I watched the big Wall Street crash of 2008 in shock. I had absolutely no understanding of what was happening. I have a 401K plan that I pay little attention to and never entertained ‘playing the market’. Apparently bankers and insurance companies found a way to fleece people, got insanely rich, got away with it for a long time and then the house of cards came tumbling down. Some people never recovered. The banks and insurance companies did and are now looking a new way to do the same old things all over again.
The Big Short, based on the novel by Michael Lewis, tells the story of a group of Wall Street speculators that catch on early what is happening in the housing market and start laying down bets on its collapse which would then make them all rich. It begins with a savant hedge fund manager Michael Burry (Christian Bale) whose clients think he’s crazy when he starts going from bank to bank setting up Credit Default Swaps (CDS). The bankers laugh in his face! But when intense trader Jared Vennett (a wonderful Ryan Gosling) hears about this he does his own investigating and sees what Burry sees. The whole housing market is about to collapse. He then goes to workaholic hedge fund manager Mark Baum (Steve Carell) and his team who take a lot of convincing but ultimately agree and they start setting up Credit default Swaps of their own. Seperately, 2 young investors (John Magaro and Finn Wittrock) catch wind of what Vennett is up to and want in but they are too small potatoes so they enlist a retired paranoid banker, Ben Rickert (Brad Pitt) to help them. What is so crazy is how long it takes for the market to actually collapse. It amazes the characters as well. Burry sees the problem in 2005. Everyone was so blinded by the money they were making and doing everything they could just to keep it coming they refused to see what was obvious. When Burry’s clients rebel and want to sell he basically refuses to. He knew it was just a matter of time.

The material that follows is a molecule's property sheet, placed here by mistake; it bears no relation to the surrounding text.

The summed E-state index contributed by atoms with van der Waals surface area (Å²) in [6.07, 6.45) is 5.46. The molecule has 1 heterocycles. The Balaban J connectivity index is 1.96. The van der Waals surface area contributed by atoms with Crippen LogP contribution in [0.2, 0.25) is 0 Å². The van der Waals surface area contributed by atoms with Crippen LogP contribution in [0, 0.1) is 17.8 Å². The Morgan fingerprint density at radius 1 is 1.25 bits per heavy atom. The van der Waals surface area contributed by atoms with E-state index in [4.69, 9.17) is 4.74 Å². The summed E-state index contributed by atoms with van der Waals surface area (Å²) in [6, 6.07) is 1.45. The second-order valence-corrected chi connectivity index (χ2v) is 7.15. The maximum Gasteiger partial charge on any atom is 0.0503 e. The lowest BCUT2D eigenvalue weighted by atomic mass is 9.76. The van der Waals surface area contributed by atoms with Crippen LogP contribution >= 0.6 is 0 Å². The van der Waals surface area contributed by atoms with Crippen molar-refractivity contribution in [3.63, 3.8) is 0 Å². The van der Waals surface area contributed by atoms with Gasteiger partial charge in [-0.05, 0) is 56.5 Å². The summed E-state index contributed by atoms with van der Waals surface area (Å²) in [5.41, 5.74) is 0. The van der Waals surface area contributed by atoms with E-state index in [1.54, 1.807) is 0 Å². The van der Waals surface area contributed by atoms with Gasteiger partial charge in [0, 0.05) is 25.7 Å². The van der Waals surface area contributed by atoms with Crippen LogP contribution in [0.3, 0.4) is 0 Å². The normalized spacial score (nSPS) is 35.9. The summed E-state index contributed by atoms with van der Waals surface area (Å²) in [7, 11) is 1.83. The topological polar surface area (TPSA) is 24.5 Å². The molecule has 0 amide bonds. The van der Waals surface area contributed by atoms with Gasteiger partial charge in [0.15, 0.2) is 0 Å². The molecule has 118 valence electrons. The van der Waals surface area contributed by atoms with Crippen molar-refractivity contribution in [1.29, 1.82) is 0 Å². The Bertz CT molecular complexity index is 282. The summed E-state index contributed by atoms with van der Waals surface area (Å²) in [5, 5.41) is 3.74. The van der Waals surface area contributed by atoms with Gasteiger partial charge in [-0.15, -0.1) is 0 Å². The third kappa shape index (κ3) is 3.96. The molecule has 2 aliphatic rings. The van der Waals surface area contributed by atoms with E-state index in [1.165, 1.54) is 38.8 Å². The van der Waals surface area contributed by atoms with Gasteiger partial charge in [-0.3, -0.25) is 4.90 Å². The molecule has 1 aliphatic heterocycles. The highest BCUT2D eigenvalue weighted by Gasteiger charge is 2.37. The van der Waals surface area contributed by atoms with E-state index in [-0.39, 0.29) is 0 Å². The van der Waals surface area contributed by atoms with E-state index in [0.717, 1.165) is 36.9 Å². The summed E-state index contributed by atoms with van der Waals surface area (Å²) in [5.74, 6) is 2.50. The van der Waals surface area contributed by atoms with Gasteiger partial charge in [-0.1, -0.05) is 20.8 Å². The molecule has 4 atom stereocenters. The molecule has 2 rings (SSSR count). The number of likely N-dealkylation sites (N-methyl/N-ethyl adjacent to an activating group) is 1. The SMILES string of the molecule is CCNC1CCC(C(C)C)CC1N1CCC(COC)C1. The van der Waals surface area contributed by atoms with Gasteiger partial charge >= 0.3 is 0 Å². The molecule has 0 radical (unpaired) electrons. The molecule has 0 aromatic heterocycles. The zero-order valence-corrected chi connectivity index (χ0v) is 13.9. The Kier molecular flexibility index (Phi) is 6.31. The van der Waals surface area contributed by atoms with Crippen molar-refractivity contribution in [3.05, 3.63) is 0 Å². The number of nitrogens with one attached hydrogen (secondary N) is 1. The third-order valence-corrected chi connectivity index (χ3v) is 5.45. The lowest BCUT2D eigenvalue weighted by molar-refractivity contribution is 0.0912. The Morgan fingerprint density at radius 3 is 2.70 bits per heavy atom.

When you describe it, this does not sound like a movie you would want to see. Here is how the world economy went belly up and everyone lost their money and this bunch of yahoos were smart enough to make a fortune off of it. But director and co-writer Adam McKay keeps the film moving at a fast clip and the performances are sharp and spot on. McKay is mostly known for his collaboration with Will Farrell (Anchorman, Talledga Nights) and his comedic touch helps when dealing with such dense, complicated material.
Smart, funny cameos by Margot Robbie, Anthony Bourdain and Selena Gomez are great and really do help explain some of the more complicated plot points like ‘synthetic CDOs’. What madness!
It’s a comedy about a real tragedy. As Alan Alda’s pompous TV producer says in Woody Allen’s Crimes And Misdemeanors (1989), “Tragedy plus Time equals Comedy.” Ain’t it the truth.